For the sake of my family, I drive. I didn’t used to drive so much. I walked. I rode my bike. I even had my motorcycle license. But now, I drive. My job requires it of me. It’s one of the essential skill sets for being a mom in America in the 21st-century. I didn’t expect this. This wasn’t part of my dreams for the future when I thought of having a family. I laughed at soccer moms and their minivans. “No way,” I thought, “No way will I be one of those poor saps shuttling their children from appointment to appointment all day long. But then I had kids: healthy, inquisitive, active kids. And at the bare minimum, the state of California requires my children to attend school from TK on. TK? Yes, that’s an actual thing now. Transitional Kindergarten they call it: an extra grade before kindergarten so that all kids will get one year of publicly subsidized preschool. Okey Dokey.
But back to my point: I drive. Because I chose not to homeschool my kids. So, by law, they have somewhere to be on Monday mornings. There is no bus service in our area to the school we chose for our children, so I drive.
Also, another important factor is the season. It’s a bitter cold winter here. Which means it is cold and flu season. Which then translates into afterschool appointments scheduled for ear infections, and midnight runs to the drugstore for cough syrup. In order to take care of my children, I must drive.
And also in order to take care of my husband too. We firmly believe in buying only used cars. Ever. They are the most reliable. But on the flip side, that means that our cars get older sooner. And from time to time, my husbands car needs a fix at the mechanics, and he needs a ride home. So I pack up the kids and we take a family trip to pick up Daddy. The car shuffle is a real thing in these young family years. We are a team. And, to be my husband’s teammate, I drive.
There is something my former self feels when I look at how much I shuttle around town. She dies a little bit inside each time. Oh no! I’ve become a soccer mom, minus the soccer. But now that I’m here, now that I’ve arrived at nearly having the status of operating a commercial rig, I look around, and I’m surprised at how… it’s not a very big deal anymore. I guess I’ve gotten used to it, or gotten good at it, or seen the value in it: having time on the road to think, or be with my children, or listen to music. It’s not so bad.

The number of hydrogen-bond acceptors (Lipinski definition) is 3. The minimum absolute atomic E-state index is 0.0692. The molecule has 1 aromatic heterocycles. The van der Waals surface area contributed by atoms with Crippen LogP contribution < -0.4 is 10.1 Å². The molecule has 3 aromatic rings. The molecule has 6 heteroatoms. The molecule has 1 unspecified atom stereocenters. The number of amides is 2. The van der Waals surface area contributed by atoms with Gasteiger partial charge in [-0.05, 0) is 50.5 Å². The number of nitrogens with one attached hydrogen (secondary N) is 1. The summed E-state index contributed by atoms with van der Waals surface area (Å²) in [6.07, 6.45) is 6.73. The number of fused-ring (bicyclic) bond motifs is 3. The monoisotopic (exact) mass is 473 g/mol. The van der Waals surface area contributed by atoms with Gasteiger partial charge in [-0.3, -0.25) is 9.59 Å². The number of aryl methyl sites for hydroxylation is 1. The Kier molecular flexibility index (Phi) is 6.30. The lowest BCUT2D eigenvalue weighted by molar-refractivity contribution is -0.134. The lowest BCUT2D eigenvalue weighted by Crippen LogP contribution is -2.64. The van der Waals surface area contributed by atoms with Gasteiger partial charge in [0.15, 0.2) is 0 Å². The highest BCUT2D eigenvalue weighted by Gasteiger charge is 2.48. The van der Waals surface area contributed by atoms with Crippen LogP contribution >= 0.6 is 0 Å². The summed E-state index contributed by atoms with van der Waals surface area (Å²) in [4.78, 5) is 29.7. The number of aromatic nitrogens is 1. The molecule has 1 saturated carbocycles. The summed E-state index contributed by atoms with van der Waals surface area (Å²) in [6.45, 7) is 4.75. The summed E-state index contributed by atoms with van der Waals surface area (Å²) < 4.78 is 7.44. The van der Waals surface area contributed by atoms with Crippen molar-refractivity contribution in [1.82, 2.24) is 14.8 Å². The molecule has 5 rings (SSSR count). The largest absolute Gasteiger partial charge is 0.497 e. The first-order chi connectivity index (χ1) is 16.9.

And I found that I’ve become a part of a tribe: the “Hauling Mama’s.” It’s totally a thing. We have an understanding among each other, a deep regard for the jobs that we each have with our own flock of children.
A hundred years ago, that is, 100 BC (read: Before Children) I rode a motorcycle. OK, OK, it was an electric scooter. But boy did it go fast! I learned that there was a wave, or more like a two finger salute right off the handle bar from one motorcyclist passing another on the road. Like a secret handshake for being in the cool kids club. Electric scooters might be the nerds of the motorcycle world, but I still got the wave. Dutifully, I extended my two fingers in response. Like it was no big deal. But inside my black riding boots, I was totally wiggling my toes in excitement. Gosh I loved it. I would suggest we mommy’s hauling children also should have a salute to each other. But we’re all too busy: arbitrating between sibling fights, soothing baby cries with only a back-turned hand, and doing the entirety of parenting through a rear view mirror. There has got to be a medal for this nutty business.
We do it wherever we are, driving on whatever roads get us to where our children need to be. My good friend just sent me a picture of her kids walking through 5 foot snowdrifts to get to the door at preschool. What kind of world is this people?!
So if you see a Mom in her car, half looking at the road and half looking into the backseats, give her the two finger salute off your steering wheel. For a moment she will feel as cool as a motorcyclist, and not so alone in her solitary shuttle crammed with kids and driving to all of the necessary places of raising a young family in modern America. Here’s to you, Mama. Here’s to me. Now, let’s ride.